Some are making their own by sewing pieces of cloth into masks or wearing large button-up shirts backward as gowns.
Meanwhile, bidding wars have erupted among states, medical companies and others for the sought-after equipment, particularly the tight-fitting N95 masks, which filter out at least 95% of airborne particles.
President Donald Trump has said the federal government’s role is to serve as a backup to the state’s efforts, but it is not entirely clear what that means for FEMA.
In the order to Gianforcaro, the agency said the shipment of masks would be sent to the Strategic National Stockpile.
Operated by the U.S. Department of Health and Human Services, the stockpile has supplied ventilators, masks and other equipment to states, but not always in the quantities requested.
Last month, Delaware requested 10 million masks and more than 100 million gloves for what it expected to be a monthslong fight against the coronavirus. Days later, the federal government asked the state to pare back the request and submit what it would need for a two-week surge.
As of early April, Delaware had been granted less than 1 percent of what it initially requested, according to leaked federal documents.
On April 1, the Trump administration said the national stockpile had nearly been depleted.
A national supply chain?
As Trump has called on the states to take the lead in procuring masks and ventilators, others have said the federal government should direct the flow of medical equipment nationally.
Standing next to Gianforcaro at a press conference March 31, U.S. Sen. Chris Coons, D-Delaware, said he had become "enormously" frustrated that the federal government had not coordinated a centralized medical supply chain.
Coons had spoken with other senators about the possibility of creating "one logistics point of contact," he said.
Gianforcaro, a longtime friend to Coons, said he would welcome being FEMA’s partner within a national network. The key, he said, is for them to pay for the equipment he supplies.
In discussions with FEMA officials, he said he proposed a solution in which he could deliver masks to health facilities in the United States as directed by FEMA, rather than federal officials carrying out the logistics themselves. FEMA did not appear to accept the proposal, he said.
During a recent caucus call with Vice President Mike Pence and others in the Trump administration, Senate Democrats were told that such FEMA seizures were not happening, Coons said.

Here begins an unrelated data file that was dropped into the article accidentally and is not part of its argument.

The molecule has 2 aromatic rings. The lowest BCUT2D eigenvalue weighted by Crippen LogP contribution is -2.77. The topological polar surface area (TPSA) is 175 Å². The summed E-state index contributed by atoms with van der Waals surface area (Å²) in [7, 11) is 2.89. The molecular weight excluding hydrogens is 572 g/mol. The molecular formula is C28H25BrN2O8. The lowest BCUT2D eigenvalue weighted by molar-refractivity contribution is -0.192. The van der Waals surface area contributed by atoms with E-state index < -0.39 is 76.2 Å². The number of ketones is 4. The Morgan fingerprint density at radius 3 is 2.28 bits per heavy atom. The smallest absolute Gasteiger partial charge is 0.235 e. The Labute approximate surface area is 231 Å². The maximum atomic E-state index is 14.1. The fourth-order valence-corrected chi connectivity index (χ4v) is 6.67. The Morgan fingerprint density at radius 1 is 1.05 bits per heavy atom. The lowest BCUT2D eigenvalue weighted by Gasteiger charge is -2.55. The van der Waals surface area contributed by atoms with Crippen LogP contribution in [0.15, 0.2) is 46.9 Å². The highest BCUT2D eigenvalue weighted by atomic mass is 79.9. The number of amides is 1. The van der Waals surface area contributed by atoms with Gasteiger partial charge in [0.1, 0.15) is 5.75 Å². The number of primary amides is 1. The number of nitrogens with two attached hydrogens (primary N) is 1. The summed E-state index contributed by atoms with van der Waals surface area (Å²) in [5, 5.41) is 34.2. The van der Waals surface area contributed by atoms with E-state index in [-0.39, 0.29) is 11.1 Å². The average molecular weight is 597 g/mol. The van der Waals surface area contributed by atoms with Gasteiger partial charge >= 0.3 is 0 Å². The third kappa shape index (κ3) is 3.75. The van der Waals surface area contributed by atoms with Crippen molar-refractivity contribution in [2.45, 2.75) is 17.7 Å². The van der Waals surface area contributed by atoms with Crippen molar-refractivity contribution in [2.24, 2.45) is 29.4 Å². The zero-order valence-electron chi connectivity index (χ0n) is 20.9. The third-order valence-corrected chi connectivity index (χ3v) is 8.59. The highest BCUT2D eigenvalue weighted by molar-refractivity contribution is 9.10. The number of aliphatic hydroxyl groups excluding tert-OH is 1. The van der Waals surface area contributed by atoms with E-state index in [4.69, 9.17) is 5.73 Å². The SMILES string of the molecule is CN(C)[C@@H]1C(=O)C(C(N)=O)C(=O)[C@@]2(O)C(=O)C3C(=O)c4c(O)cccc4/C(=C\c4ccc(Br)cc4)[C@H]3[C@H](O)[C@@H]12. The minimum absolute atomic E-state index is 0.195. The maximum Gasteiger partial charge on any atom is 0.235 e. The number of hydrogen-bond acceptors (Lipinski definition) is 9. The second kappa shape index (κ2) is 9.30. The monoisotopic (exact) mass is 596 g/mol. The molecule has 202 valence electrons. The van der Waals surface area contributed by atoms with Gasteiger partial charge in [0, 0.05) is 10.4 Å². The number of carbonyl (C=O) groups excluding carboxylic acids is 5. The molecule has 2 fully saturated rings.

Rather than contact Coons, Gianforcaro said he elicited help from another U.S. Senator, Rand Paul of Kentucky. In an email following an apparent phone call with Gianforcaro, Paul staffer Rob Givens said the office will "check with FEMA."
Gianforcaro is not the only person to report that federal officials had laid claim to shipments of medical equipment.
NPR reported last week that Massachusetts Gov. Charlie Baker said his state’s order of millions of N95 masks was confiscated at a port in New York.
FEMA regional administrator Captain W. Russell Webster told a local NPR affiliate that he did not have information on the state’s order but said "There is a priority of distribution based on health care workers and other first-line people involved in the COVID-19 response.”
Separately, the Chicago Sun Times reported last week that Illinois Gov. J.B. Pritzker was keeping secret details of a plan to obtain millions of masks and gloves from China out of fear of a federal seizure.
Yet, in recent guidance to local emergency managers, FEMA chief Gaynor said there is a need to correct what he called “misinformation” after fielding questions from members of Congress and governors about reports of FEMA seizing medical equipment.
Like in the agency’s statement to The Delaware News Journal as well as comments to Senate Democrats, Gaynor said FEMA is not seizing masks or other equipment from governments “or any commercial entity lawfully engaged in the PPE distribution.”
But, he said, the United States Department of Justice formed a “hoarding and price-gouging task force” to ferret out “bad actors,” and seize their supplies.
FEMA did not allege in its order to Gianforcaro, nor in its statement to The Delaware News Journal that the importer had been selling equipment at too high a price.
In March, Gianforcaro rebuffed any suggestion to sell masks to the highest bidder amid a pandemic, saying it would bring “bad karma.”
Follow reporter Karl Baker on Twitter @kbaker6.